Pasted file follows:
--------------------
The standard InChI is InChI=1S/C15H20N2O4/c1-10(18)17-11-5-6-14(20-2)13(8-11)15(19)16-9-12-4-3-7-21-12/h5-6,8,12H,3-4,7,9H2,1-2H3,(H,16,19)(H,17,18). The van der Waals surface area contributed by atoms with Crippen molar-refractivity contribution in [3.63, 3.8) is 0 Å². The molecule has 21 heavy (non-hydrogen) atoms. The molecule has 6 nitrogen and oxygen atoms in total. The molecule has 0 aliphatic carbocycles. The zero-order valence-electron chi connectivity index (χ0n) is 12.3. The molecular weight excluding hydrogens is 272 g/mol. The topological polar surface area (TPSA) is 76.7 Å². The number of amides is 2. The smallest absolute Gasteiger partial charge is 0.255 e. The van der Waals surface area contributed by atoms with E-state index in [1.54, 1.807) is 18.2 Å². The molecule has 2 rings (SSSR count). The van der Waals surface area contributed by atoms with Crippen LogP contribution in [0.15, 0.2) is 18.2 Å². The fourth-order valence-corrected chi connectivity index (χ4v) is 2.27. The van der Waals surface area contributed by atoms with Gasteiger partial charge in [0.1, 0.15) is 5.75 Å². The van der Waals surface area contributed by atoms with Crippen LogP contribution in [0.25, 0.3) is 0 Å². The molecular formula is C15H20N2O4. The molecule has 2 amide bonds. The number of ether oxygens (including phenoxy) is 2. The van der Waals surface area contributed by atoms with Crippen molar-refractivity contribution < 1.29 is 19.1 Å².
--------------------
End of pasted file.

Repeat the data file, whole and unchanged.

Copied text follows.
The standard InChI is InChI=1S/C15H20N2O4/c1-10(18)17-11-5-6-14(20-2)13(8-11)15(19)16-9-12-4-3-7-21-12/h5-6,8,12H,3-4,7,9H2,1-2H3,(H,16,19)(H,17,18). The van der Waals surface area contributed by atoms with Crippen molar-refractivity contribution in [3.63, 3.8) is 0 Å². The molecule has 21 heavy (non-hydrogen) atoms. The molecule has 6 nitrogen and oxygen atoms in total. The molecule has 0 aliphatic carbocycles. The zero-order valence-electron chi connectivity index (χ0n) is 12.3. The molecular weight excluding hydrogens is 272 g/mol. The topological polar surface area (TPSA) is 76.7 Å². The number of amides is 2. The smallest absolute Gasteiger partial charge is 0.255 e. The van der Waals surface area contributed by atoms with E-state index in [1.54, 1.807) is 18.2 Å². The molecule has 2 rings (SSSR count). The van der Waals surface area contributed by atoms with Crippen LogP contribution in [0.15, 0.2) is 18.2 Å². The fourth-order valence-corrected chi connectivity index (χ4v) is 2.27. The van der Waals surface area contributed by atoms with Gasteiger partial charge in [0.1, 0.15) is 5.75 Å². The van der Waals surface area contributed by atoms with Crippen LogP contribution in [0.25, 0.3) is 0 Å². The molecular formula is C15H20N2O4. The molecule has 2 amide bonds. The number of ether oxygens (including phenoxy) is 2. The van der Waals surface area contributed by atoms with Crippen molar-refractivity contribution < 1.29 is 19.1 Å².